Monday, December 31, 2007

A Dog Named Rusty


This has nothing to do with growing up in a small town. We live in the 'burbs, now. Have since 1978. But dogs, and the children that love them, are universal, whether or not you live in the smallest city or the biggest village.

So here's the story of Rusty, the Wonderdog. No one knows how Rusty got his nickname. He never pulled Timmy from a well, barked until all the children fled the burning house, or crawled 1600 miles across the tundra to rejoin his family after being left for lost at a truck stop in North Platte.

He did, one Saturday morning, come get me out of bed when Jo, fetching the paper, slipped and fell on the ice and lay flat on her back on the cold driveway in her nightgown and twisted ankle. But that was long after he had the nickname.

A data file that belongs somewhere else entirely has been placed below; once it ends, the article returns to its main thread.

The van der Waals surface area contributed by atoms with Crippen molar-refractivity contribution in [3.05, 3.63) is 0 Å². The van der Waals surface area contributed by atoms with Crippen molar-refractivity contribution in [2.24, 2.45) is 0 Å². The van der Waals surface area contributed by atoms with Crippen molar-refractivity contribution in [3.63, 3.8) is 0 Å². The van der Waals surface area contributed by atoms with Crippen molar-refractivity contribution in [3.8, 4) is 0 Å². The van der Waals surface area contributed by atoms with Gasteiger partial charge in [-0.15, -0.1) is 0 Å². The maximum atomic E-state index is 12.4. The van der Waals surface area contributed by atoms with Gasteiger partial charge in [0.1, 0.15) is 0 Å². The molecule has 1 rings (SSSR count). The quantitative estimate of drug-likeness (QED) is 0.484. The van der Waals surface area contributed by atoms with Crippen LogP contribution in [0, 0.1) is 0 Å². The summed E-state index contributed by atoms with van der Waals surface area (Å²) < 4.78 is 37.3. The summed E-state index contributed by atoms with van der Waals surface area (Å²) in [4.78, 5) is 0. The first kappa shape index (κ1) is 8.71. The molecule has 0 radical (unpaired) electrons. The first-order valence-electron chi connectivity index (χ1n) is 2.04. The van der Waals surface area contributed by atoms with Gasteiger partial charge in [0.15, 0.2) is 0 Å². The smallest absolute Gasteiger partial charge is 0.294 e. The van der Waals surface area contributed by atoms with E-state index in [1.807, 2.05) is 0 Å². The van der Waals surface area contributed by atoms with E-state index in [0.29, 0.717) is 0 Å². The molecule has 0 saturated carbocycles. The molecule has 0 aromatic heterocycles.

Rusty was a found dog, which is the best of breeds. I was away on business one summer's day when the kids coaxed him out from under their cousin's porch over in DeSoto. I called home to tell Jo that I was going to find a motel in Rossville because the project was running a little long. The kids, then 7, 5, and 3, all shouted into the phone, "Can we keep him?"

Now, I had a cat or two when I was growing up. My wife had a dachshund named Cindy all through school. So, as grown-ups, we were at loggerheads over larger pets. (Much like the Methodist-Lutheran thing until that got resolved). But a found dog is a gift to children not to be trifled with.